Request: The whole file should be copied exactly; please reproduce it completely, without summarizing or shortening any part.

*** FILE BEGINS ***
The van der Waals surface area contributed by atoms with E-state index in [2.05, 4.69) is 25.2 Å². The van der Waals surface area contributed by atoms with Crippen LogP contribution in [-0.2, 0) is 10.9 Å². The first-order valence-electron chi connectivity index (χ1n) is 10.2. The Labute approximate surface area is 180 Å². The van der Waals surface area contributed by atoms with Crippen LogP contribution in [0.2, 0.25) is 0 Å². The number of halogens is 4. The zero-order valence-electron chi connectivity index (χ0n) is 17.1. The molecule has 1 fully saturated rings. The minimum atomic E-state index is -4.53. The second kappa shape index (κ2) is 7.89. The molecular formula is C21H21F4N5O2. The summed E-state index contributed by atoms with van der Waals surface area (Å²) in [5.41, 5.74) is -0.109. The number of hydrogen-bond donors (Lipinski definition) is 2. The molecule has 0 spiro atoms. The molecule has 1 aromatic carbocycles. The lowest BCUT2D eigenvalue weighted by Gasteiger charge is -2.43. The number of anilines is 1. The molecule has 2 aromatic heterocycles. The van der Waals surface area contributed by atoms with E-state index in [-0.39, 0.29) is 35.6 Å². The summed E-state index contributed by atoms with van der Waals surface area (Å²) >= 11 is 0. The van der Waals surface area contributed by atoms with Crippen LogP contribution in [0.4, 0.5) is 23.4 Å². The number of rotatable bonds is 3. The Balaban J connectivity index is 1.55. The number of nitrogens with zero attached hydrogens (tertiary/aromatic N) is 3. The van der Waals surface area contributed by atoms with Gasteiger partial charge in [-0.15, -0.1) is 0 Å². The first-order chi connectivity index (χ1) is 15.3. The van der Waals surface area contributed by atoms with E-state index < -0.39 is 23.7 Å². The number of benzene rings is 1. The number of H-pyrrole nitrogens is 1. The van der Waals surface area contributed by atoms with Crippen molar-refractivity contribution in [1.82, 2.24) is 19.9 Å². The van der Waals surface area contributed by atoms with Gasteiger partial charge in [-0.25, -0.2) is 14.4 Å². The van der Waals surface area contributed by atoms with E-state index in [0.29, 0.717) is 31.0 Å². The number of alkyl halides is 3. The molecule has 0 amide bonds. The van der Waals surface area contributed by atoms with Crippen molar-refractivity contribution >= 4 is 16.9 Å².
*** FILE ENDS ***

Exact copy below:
The van der Waals surface area contributed by atoms with E-state index in [2.05, 4.69) is 25.2 Å². The van der Waals surface area contributed by atoms with Crippen LogP contribution in [-0.2, 0) is 10.9 Å². The first-order valence-electron chi connectivity index (χ1n) is 10.2. The Labute approximate surface area is 180 Å². The van der Waals surface area contributed by atoms with Crippen LogP contribution in [0.2, 0.25) is 0 Å². The number of halogens is 4. The zero-order valence-electron chi connectivity index (χ0n) is 17.1. The molecule has 1 fully saturated rings. The minimum atomic E-state index is -4.53. The second kappa shape index (κ2) is 7.89. The molecular formula is C21H21F4N5O2. The summed E-state index contributed by atoms with van der Waals surface area (Å²) in [5.41, 5.74) is -0.109. The number of hydrogen-bond donors (Lipinski definition) is 2. The molecule has 0 spiro atoms. The molecule has 1 aromatic carbocycles. The lowest BCUT2D eigenvalue weighted by Gasteiger charge is -2.43. The number of anilines is 1. The molecule has 2 aromatic heterocycles. The van der Waals surface area contributed by atoms with E-state index in [-0.39, 0.29) is 35.6 Å². The summed E-state index contributed by atoms with van der Waals surface area (Å²) >= 11 is 0. The van der Waals surface area contributed by atoms with Crippen LogP contribution in [0.4, 0.5) is 23.4 Å². The number of rotatable bonds is 3. The Balaban J connectivity index is 1.55. The number of nitrogens with zero attached hydrogens (tertiary/aromatic N) is 3. The van der Waals surface area contributed by atoms with Gasteiger partial charge in [-0.15, -0.1) is 0 Å². The first-order chi connectivity index (χ1) is 15.3. The van der Waals surface area contributed by atoms with E-state index < -0.39 is 23.7 Å². The number of benzene rings is 1. The number of H-pyrrole nitrogens is 1. The van der Waals surface area contributed by atoms with Crippen molar-refractivity contribution in [1.82, 2.24) is 19.9 Å². The van der Waals surface area contributed by atoms with Gasteiger partial charge in [-0.25, -0.2) is 14.4 Å². The van der Waals surface area contributed by atoms with E-state index in [0.29, 0.717) is 31.0 Å². The number of alkyl halides is 3. The molecule has 0 amide bonds. The van der Waals surface area contributed by atoms with Crippen molar-refractivity contribution >= 4 is 16.9 Å².